Theory of everything explains nothing

Stephen Hawking’s new book “The Grand Design” has been all over  the press in the last week. His last book  “A Brief History of Time” published in 1988 ended with the door left open for God the Creator. This book slams that door shut. It concludes that God is not required to explain the creation of the universe. The laws of physics can do this perfectly well without the need for a divine creator. He writes “Because there is a law such as gravity, the universe can and will create itself from nothing. Spontaneous creation is the reason there is something rather than nothing, why the universe exists, why we exist”. The book puts forward M-theory, a multifaceted collection of string theories, as the ultimate theory of everything.

There is an old joke that goes like this: A man walks into a bar. The bartender asks him what he wants. “Nothing,” he replies. “So why did you come in here?” “Because nothing is better than a cold beer.” This joke is the backdoor entrance to the long standing philosophical debate about whether nothing is in fact something or literally no thing at all.

We can rephrase the question mathematically like this: is zero a number? Hawking’s book says that you don’t need God to explain how to get from zero to one. That is a perfectly logical numerical sequence. But where do the numbers come from? Who created those?

“If you look at zero you see nothing; but look through it and you will see the whole world.” That is the opening sentence of Robert Kaplan’s exquisite book “ The nothing that is” which is a far more illuminating read. It is a history of the concept of zero. The number zero is something that we all take for granted, but imagine how hard it is to do simple addition without it. The Romans had no zero; what is MCMLXXIII plus CLIV?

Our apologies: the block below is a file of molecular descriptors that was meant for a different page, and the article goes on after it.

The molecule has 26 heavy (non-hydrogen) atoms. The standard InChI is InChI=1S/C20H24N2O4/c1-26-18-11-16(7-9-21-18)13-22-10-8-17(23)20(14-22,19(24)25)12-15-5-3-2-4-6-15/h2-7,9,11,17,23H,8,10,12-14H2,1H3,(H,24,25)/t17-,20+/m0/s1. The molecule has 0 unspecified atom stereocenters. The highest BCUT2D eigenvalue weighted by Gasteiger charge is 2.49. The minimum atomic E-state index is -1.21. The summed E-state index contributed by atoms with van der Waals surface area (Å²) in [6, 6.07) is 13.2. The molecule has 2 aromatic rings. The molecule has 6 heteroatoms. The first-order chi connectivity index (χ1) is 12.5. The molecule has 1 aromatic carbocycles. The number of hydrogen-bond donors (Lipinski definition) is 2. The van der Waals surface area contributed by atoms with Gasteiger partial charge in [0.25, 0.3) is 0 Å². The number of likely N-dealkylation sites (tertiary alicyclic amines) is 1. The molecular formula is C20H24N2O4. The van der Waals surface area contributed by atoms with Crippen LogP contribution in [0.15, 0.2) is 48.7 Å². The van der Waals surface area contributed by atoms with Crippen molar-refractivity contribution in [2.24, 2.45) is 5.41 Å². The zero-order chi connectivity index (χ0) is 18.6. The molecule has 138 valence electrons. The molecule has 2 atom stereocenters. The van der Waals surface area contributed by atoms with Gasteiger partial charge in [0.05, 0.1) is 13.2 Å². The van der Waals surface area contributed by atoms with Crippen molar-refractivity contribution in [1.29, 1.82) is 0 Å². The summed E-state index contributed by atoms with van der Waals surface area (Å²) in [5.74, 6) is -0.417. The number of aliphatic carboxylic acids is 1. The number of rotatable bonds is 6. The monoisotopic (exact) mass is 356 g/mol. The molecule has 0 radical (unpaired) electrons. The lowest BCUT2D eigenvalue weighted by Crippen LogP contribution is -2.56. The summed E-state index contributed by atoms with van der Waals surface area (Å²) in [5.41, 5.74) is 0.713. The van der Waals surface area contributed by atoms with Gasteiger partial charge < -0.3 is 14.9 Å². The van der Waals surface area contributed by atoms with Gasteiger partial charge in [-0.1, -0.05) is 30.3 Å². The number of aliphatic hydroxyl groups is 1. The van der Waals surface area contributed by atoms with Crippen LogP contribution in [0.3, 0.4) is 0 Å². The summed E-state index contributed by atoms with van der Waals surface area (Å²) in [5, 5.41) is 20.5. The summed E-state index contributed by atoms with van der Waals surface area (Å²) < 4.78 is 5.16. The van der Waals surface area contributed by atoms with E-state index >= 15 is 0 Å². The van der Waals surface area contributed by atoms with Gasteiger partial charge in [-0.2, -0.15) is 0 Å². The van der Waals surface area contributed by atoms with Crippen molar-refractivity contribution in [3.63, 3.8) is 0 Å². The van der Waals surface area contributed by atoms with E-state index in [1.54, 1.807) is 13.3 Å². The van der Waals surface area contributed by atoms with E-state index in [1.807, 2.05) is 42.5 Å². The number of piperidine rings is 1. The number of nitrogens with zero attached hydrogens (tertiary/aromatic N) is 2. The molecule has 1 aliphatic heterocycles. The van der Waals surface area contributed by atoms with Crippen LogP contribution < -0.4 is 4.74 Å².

How do you create something out of nothing?  How do you take the first step on the catatactic ladder? Hawking says God is not required in the explanation. It is hard not to feel that he is being a bit of a kill joy.  Science aims to explain the magic, to illustrate the workings of the conjuring trick. Where is the fun in that?  Don’t you feel a twinge of regret when something is explained?

The rational response is that only the truth matters. I would say two things in reply. First the enigmatic line on Keats’s urn “Beauty is truth, truth beauty “. The second is this: sometimes the truth is that which can not be put in words. Wittgenstein’s last line of his Tractatus Logico-Philosophicus sums it up quite wellWhereof one cannot speak, thereof one must be silent.”

6 Replies to “Theory of everything explains nothing”

  1. It’s turtles all the way down.

    Dr. hawking has fallen into the logical trap that equates origin with identification. Just because we can identify all the physical laws that govern the universe (somehow that seems a bit of an arrogant statement), that doesn’t mean we have identified the origin, and that doesn’t mean that we do not need to identify a first cause.

    Very logical positivist of him.

  2. Thanks for the link. Its a very interesting article. I think my response is this. The bottom layer of the universe may be raw information, but it can not be understood at that level. I can comprehend the sentences I type into my word processor ( well, some of them..) but it would be impossible to edit them by poking around with the ones and zeros in the memory chip. The one is made of the other. A change in one requires a change in the other. But it is not possible to comprehend my prose at the binary level. That is catataxis.

  3. Two thoughts come to mind; (1) God and Physics are not separate, and that the more we understand physics the more we understand God (or what ever we chose to term / name the Creative Element, & (2) Why leave all this to be determined by the Mind; just as we once judged things in terms of IQ, we have come to a more expansive appreciation that there are many categories of intelligence.

Leave a Reply